Third, ask the sales and the customer care department for their input. They have the first contact with (potential) customers and know their questions, worries, and insecurities.


Tips for the help content production

Be extensive. Create minimal viable topic content pages with inexpensive content first. Then develop the expensive content for those pages that actually get visitors.

Once you know what pages and topics get traffic, use different formats. You can tell the same story in a long read, in a video, create a white paper or a slide show. Different people, different preferences to consume content. Just make sure everything is SEO optimized.

Create a list of your help content pages with the URLs. Having an overview is always a good idea.

Make it timeless. So you can push this content over and over again. Yet do a frequent check and update accordingly. A quick tip: schedule the help content maintenance quarterly on your agenda. You can do this in batches or all in one go.

Iterate. I get that it is expensive to produce all content at once, especially with the return on investment in the long term. Create batches and allocate a part of your yearly budget. Or integrate the help content production with campaign content production. It saves costs to do both types of content in one go with your agency.

Mobile-first. A bit of a no-brainer, yet often forgotten. As goes for all content, mobile-first is the way forward. By preference even social-first, yet this can be a step too far at the moment for the help content as you seed via SEO and not via social.



How to measure success? I suggest using your SEO ranking and visitors on the pages as KPIs. Make it a quarterly or half-yearly KPI as it takes time to get the ranking and generate the traffic.


Link to PR

The nice side effect is to use this help content for PR. Once you send out a press release on a new product or feature, you can add these help pages as cross-selling or ‘more information’ to feed the press.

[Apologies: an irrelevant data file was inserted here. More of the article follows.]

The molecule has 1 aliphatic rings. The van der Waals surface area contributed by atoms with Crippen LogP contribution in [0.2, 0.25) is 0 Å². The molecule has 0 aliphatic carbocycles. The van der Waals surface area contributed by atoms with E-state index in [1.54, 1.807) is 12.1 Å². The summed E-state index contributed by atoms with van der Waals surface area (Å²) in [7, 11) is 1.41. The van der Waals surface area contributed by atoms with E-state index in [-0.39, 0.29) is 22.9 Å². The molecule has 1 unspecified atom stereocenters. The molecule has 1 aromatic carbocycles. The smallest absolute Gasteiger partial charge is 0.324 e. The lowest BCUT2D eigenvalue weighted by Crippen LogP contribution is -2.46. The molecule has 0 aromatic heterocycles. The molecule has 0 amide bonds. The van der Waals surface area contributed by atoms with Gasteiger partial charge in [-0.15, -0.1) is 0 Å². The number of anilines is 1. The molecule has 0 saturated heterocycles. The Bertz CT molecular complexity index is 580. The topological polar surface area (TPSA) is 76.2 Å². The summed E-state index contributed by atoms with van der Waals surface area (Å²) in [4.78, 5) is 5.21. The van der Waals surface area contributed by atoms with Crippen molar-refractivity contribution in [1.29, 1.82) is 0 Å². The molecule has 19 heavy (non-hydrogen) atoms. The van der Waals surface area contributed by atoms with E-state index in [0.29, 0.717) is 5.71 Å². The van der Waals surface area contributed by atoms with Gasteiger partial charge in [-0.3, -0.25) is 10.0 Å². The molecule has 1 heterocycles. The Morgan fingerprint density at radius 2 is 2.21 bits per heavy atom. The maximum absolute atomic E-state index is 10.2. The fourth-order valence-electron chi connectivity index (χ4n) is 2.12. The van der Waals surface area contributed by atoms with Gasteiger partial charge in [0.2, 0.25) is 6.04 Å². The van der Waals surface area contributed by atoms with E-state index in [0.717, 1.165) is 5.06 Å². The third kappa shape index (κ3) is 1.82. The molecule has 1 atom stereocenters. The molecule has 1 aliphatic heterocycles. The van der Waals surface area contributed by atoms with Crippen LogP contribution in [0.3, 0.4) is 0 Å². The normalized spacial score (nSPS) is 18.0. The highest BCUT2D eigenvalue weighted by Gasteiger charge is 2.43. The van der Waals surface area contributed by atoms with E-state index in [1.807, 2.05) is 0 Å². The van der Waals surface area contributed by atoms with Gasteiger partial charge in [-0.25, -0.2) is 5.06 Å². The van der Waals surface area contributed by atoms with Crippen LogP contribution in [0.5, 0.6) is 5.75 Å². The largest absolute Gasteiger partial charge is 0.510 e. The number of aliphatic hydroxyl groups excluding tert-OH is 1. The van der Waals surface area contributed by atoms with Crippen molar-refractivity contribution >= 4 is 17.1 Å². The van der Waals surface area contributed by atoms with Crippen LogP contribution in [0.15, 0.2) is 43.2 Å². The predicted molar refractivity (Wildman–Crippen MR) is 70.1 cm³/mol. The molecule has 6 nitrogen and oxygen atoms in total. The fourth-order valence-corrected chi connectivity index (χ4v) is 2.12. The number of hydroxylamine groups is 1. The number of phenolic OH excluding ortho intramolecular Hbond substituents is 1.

Make it easy for journalists to create content based on your input. Like all of us, they are busy and like to be serviced with information as much as possible. It’s their job.


Why most brands do not have this in place (yet)

This all sounds pretty much like a no-brainer. In reality, most brands do not have this in place. Given the automotive example above. Or think about a dairy producer who doesn’t claim the story ‘why drinking milk is good for you’. Or a coffee producer who has no SEO content on the number one search ‘how to make a cappuccino’.

In my experience, there are three main reasons:

There is a focus on marketing and sales campaigns. This is the shiny award-winning stuff. The help content on the basics of ‘why you do what you do’ is not that sexy.

The revenu is in the really long term. It takes time to develop this type of content and no immediate results. Again, not sexy.

Last not least, telling ‘why you do what you do’ is often overlooked and taken for granted by the brand. We simply forget to show-and-tell our pride and passion for the brand and its products in the rat-race for the marketing and sales revenue.



The better your help content, the hotter the leads, and the shorter your sales process. This a commonly overlooked and nice side effect of having your content sh*t together.


Affliation to PressPage

For transparency, I am biased regarding PressPage. I absolutely love their platform and in my opinion, they are the best out there for digital newsroom software. Their amazing list of clients speaks for itself. Next to that, they provided me with their platform to publish my own content. Yet there is no financial affiliation. 



If you want to hit the ground running with content strategy or do data research, don't hesitate to nudge me for help. With over 20 years of experience and helping great inspiring international clients, happy to share my knowledge and experiences.